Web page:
And then there were those days where I got to go outside and take a short walk or something. Those days when people around me would say things like, “doesn’t it feel good to be outside?” Let me tell you what I felt like on those days. I felt like everyone who was breezing passed me on their shirtless afternoon run, showing off their tanned and toned bodies, were MOCKING ME, unfairly and falsely deciding that those people had no ailments of their own. Well-steeped in my own self-pity and fucked up perception, it felt like I alone was living in a post-apocalyptic world only allowed to watch people enjoying the sweetness of planet Earth, but I couldn’t partake in any of the fun. And that thought process often hurt more than staying inside. When I did go to a party at night, I just felt jealous. Jealous and tired and like it wasn’t worth all of the effort just to “get out.” I watched most of my friends continue on, flawlessly complaining about the normal 20-something pain: broken hearts, confused hearts, financial problems, working too much, PMS, career goals or lack thereof, or the flu, and all I could think was “I’d give anything to work too much and have the flu.” I just wanted to be able to get coffee with a friend without feeling like it might kill me, I wanted to be well enough to celebrate my birthday, I wanted to be able to hold my head up without support, to dress myself, climb the stairs, smile, and cook for myself. And if I couldn’t have all of that then what I wanted was to SLEEP, but no matter how tired I was, my emotional and physical anguish was too great to let me sleep. Never mind running, hiking, yoga, and traveling, I just wanted to sleep.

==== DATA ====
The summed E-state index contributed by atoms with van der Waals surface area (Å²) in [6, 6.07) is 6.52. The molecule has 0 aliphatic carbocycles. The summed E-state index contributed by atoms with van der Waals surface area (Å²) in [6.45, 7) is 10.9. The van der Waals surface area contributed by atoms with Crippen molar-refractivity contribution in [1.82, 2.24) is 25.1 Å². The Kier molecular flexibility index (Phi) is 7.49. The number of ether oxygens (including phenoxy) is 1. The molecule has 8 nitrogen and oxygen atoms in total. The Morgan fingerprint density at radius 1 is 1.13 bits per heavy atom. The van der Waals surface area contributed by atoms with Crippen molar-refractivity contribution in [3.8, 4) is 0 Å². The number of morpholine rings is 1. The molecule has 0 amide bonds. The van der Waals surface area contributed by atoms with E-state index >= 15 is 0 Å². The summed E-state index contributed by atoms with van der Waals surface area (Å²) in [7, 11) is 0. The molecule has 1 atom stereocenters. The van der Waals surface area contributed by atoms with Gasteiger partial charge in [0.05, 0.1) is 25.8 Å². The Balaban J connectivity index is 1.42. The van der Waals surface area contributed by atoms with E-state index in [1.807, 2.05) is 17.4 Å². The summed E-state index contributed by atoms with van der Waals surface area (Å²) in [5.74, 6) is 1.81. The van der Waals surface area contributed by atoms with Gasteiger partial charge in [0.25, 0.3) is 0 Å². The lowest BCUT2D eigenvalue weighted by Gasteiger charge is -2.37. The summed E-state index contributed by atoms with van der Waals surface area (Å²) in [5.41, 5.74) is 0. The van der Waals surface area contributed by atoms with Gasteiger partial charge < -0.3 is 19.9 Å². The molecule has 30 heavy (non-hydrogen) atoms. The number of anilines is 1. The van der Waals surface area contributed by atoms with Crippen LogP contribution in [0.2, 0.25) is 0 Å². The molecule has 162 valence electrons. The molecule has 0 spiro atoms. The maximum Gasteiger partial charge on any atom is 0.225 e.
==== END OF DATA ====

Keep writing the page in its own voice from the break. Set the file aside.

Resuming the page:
“Life happens for us, not to us.” -said by many.